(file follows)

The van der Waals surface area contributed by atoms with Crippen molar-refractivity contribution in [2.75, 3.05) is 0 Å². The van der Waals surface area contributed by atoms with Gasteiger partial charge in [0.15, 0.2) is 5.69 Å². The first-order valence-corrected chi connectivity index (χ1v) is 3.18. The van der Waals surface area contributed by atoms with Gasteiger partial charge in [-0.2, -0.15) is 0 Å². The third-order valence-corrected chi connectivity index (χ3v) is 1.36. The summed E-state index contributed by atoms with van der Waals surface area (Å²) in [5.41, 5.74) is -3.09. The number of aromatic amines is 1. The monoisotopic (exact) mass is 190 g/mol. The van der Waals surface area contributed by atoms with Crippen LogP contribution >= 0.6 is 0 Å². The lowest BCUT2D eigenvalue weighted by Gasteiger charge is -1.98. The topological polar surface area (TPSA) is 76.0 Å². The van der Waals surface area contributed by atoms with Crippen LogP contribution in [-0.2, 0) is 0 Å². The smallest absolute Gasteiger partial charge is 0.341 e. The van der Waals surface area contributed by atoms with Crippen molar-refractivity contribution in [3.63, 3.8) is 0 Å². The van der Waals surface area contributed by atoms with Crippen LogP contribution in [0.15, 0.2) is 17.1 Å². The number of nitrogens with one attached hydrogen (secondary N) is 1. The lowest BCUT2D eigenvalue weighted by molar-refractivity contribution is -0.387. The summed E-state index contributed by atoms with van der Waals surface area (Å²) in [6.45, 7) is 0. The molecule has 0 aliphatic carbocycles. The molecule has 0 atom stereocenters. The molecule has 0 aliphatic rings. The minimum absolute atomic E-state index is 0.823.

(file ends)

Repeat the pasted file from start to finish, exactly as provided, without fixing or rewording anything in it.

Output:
The van der Waals surface area contributed by atoms with Crippen molar-refractivity contribution in [2.75, 3.05) is 0 Å². The van der Waals surface area contributed by atoms with Gasteiger partial charge in [0.15, 0.2) is 5.69 Å². The first-order valence-corrected chi connectivity index (χ1v) is 3.18. The van der Waals surface area contributed by atoms with Gasteiger partial charge in [-0.2, -0.15) is 0 Å². The third-order valence-corrected chi connectivity index (χ3v) is 1.36. The summed E-state index contributed by atoms with van der Waals surface area (Å²) in [5.41, 5.74) is -3.09. The number of aromatic amines is 1. The monoisotopic (exact) mass is 190 g/mol. The van der Waals surface area contributed by atoms with Crippen LogP contribution >= 0.6 is 0 Å². The lowest BCUT2D eigenvalue weighted by Gasteiger charge is -1.98. The topological polar surface area (TPSA) is 76.0 Å². The van der Waals surface area contributed by atoms with Crippen LogP contribution in [-0.2, 0) is 0 Å². The smallest absolute Gasteiger partial charge is 0.341 e. The van der Waals surface area contributed by atoms with Crippen molar-refractivity contribution in [3.63, 3.8) is 0 Å². The van der Waals surface area contributed by atoms with Crippen LogP contribution in [0.15, 0.2) is 17.1 Å². The number of nitrogens with one attached hydrogen (secondary N) is 1. The lowest BCUT2D eigenvalue weighted by molar-refractivity contribution is -0.387. The summed E-state index contributed by atoms with van der Waals surface area (Å²) in [6.45, 7) is 0. The molecule has 0 aliphatic carbocycles. The molecule has 0 atom stereocenters. The molecule has 0 aliphatic rings. The minimum absolute atomic E-state index is 0.823.